Seven Summits students helped out with a booth at Golden City Days last month. From left: Ber Laird, Emma Krajinovic, Audry Hall, Jersey Grafton, Wyatt Joyce, and Kaydance Nowak. (Tara Hauck photo)

Seven Summits students helped out with a booth at Golden City Days last month. From left: Ber Laird, Emma Krajinovic, Audry Hall, Jersey Grafton, Wyatt Joyce, and Kaydance Nowak. (Tara Hauck photo)

Getting out of ’Bubble Trouble’

Positive mental health is supported through participation in healthy activities

By Tara Hauck

Post-pandemic many people find themselves still feeling disconnected.

The past two years separated and stopped people from interacting and sharing time together. Forced into the ‘bubble,’ they now find getting back out ‘trouble’ with feelings of apathy and uncertainty about where or how to fit in.

Humans are social, not solitary. Isolation is harmful if left unchecked. Positive mental health is supported through participation in healthy activities with many options for inclusion.

Such an event was the Rossland Golden City Days. Seven Summit Centre for Learning students volunteered by giving away free ice water, snacks, and stickers while entertaining conversations about their high school education in downtown Rossland. The booth was buzzing with activity, and the support from the community was overwhelmingly positive.

Seven Summits students discussed how blended learning promotes the balance between learning and life, especially with later starting days and a four-day week. The students defined the school as providing public education in a private setting. As well, the culture at Seven Summits firmly encourages students to support one another, leaving no place for bullying.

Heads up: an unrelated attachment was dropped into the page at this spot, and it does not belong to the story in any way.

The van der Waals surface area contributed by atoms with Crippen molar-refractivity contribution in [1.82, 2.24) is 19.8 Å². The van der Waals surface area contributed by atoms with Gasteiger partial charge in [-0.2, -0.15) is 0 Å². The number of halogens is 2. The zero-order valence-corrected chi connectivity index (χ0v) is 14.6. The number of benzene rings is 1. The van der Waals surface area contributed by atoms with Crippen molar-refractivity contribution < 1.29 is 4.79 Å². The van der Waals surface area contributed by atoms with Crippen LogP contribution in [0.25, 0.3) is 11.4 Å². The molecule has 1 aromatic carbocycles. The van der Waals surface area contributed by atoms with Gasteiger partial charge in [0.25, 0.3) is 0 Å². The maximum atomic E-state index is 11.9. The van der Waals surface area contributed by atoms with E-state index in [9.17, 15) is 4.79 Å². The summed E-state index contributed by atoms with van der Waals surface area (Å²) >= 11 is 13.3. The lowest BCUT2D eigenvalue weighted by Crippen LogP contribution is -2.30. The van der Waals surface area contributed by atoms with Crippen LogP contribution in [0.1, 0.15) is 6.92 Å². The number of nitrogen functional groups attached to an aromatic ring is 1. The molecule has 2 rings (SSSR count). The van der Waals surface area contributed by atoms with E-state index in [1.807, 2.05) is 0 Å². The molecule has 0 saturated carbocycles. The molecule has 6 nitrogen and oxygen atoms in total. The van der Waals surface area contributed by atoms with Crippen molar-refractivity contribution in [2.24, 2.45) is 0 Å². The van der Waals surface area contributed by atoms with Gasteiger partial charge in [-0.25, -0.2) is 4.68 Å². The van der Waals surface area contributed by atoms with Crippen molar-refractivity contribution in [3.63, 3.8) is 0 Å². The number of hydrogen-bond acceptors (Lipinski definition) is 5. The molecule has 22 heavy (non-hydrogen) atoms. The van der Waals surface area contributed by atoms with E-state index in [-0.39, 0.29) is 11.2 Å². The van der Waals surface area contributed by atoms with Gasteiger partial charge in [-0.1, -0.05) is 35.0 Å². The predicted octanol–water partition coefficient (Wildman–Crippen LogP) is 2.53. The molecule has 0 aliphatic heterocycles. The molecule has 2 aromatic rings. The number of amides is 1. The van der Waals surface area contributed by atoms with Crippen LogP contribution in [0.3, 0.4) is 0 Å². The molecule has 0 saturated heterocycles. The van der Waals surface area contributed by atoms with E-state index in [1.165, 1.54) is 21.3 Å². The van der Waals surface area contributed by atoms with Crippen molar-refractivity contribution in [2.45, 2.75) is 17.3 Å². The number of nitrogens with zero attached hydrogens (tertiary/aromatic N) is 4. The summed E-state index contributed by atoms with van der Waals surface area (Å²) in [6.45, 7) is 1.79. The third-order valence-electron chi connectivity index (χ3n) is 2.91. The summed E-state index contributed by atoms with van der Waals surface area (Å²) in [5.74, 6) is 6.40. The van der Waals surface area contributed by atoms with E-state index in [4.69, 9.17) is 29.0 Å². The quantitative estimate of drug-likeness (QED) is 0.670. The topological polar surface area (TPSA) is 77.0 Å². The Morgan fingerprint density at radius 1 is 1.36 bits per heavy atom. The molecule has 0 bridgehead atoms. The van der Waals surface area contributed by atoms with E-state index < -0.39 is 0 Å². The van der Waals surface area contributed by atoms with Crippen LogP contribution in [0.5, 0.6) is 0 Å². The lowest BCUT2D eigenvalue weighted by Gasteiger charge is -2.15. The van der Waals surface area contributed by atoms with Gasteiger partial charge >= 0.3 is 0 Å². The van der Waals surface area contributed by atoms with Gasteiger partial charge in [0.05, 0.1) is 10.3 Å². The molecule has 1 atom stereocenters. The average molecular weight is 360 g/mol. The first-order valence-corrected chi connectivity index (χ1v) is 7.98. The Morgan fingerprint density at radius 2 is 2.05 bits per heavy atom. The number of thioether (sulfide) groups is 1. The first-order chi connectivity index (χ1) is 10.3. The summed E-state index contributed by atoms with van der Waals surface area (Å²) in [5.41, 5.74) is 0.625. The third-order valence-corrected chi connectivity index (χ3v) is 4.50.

“Bullies just don’t fit into our culture,” says Audry Hall, co-president of the Student Council.

“It’s really just that the behaviour is just easier to recognize and stop with smaller size,” says Ber Laird. “When attendees act aggressively, it is not accepted, so they find new positive ways to interact.”

Aggressive behaviour is habitual. Breaking the habit takes recognition, action, and repetition to support change. Bullying is more than conflict; it represents the unbalance of power as perceived by the victim. Bullies run in packs and maintain their control through this imbalance of physical or social power.

Seven Summits Centre for Learning recognizes that bullying is a societal problem that has been ignored for too long. A supportive and nurturing environment promotes acceptance, inclusion, and conversations about recognizing healthy behaviours. “I like that I can just go to school, be myself, and be accepted. I feel safe at Seven Summits,” says Laird.

Seven Summits students have found the good in a bad situation. After all, the pandemic mandated a time-out from regular habits, allowing people opportunities to reflect, make better choices about their future, and engage in what is most important. Seven Summits Centre for Learning offers a safe space to move comfortably out of one’s comfort zone and re-engage in social and physical opportunities.

Seven Summits Centre for Learning offers supportive, high school educational solutions. The cohort actively participates in classrooms, field trips, and community events.

The close knit culture allows students to get together thus easing them out of the pandemic’s ‘bubble trouble.’

About us: Seven Summits Centre for Learning is an exceptional public high school experience that offers a blended learning model for Grades 8 through 12 in Rossland.

Read: Seven Summits students aspire to inspire

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